Magnetic Chip

Computers process data electronically and store data magnetically; but what if you could make a magnetic processor? A microchip made of magnetic semiconductor material would have unique properties; for example, it could store information while simultaneously performing computations. To make a magnetic chip behave like an electronic one, researchers have tried to control the spin of electrons, with clockwise and counterclockwise movements representing the zeroes and ones of a digital system. Previous attempts have required extremely low temperatures, making them costly and impractical, but materials scientists at North Carolina State University recently built a prototype that functions at a range of 38 to 75 C. The researchers accomplished their goal by “adding manganese to gallium nitride,” says electrical engineering professor Salah M. Bedair. The rest of the recipe is a secret while the group’s patent is pending. One potential application: a laser or LED that can be tuned to different wavelengths by adjusting a magnetic field. Such a device could be valuable for fiber-optic communications. -C. Conti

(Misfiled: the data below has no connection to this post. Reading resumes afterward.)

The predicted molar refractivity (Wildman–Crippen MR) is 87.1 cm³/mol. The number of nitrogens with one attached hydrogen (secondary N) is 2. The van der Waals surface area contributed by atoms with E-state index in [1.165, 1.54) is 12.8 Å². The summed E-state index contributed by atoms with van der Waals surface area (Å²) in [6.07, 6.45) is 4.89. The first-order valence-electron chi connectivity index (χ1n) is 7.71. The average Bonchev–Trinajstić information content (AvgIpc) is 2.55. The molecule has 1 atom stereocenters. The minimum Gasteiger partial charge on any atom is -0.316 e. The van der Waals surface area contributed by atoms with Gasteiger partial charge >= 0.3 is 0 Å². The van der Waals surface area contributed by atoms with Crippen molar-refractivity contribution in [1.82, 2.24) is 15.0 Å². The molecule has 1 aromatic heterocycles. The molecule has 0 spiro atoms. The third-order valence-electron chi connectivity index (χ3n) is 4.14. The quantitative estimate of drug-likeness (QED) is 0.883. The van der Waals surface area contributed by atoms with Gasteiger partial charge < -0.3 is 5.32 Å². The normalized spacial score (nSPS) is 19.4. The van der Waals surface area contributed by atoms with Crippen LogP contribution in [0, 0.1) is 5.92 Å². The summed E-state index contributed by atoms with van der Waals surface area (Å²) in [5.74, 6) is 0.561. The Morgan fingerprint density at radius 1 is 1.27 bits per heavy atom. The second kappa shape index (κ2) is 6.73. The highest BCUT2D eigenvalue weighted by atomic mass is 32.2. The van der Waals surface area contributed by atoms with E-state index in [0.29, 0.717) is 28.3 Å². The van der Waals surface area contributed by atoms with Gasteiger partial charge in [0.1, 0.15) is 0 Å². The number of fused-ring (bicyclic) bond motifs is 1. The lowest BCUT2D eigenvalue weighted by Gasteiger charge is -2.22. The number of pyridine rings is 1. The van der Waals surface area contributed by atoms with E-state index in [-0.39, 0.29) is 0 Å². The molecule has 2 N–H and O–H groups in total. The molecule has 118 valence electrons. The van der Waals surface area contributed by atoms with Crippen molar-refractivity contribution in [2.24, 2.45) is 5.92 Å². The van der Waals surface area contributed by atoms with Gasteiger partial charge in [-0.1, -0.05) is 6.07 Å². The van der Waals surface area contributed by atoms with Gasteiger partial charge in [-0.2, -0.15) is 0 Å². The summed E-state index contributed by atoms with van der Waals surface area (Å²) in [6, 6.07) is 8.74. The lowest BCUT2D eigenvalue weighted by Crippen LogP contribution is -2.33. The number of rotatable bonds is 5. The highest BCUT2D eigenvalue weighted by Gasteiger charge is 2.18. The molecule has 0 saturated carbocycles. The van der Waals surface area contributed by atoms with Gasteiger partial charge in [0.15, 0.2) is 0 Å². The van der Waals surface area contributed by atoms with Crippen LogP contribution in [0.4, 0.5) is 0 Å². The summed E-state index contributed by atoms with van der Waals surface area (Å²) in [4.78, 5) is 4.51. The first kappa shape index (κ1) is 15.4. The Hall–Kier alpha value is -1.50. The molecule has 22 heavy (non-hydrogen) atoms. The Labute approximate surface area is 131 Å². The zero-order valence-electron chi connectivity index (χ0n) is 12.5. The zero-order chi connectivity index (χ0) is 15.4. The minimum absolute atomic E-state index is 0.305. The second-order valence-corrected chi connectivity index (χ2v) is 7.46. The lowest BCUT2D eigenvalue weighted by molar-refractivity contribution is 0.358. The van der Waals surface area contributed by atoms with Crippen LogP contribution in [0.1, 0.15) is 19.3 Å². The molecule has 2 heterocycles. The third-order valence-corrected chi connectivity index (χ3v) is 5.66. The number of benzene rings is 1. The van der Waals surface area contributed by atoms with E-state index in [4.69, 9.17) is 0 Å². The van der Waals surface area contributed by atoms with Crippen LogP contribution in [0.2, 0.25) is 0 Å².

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From the latest smartphones to advances in quantum computing, the hardware behind today's digital age is rapidly changing.

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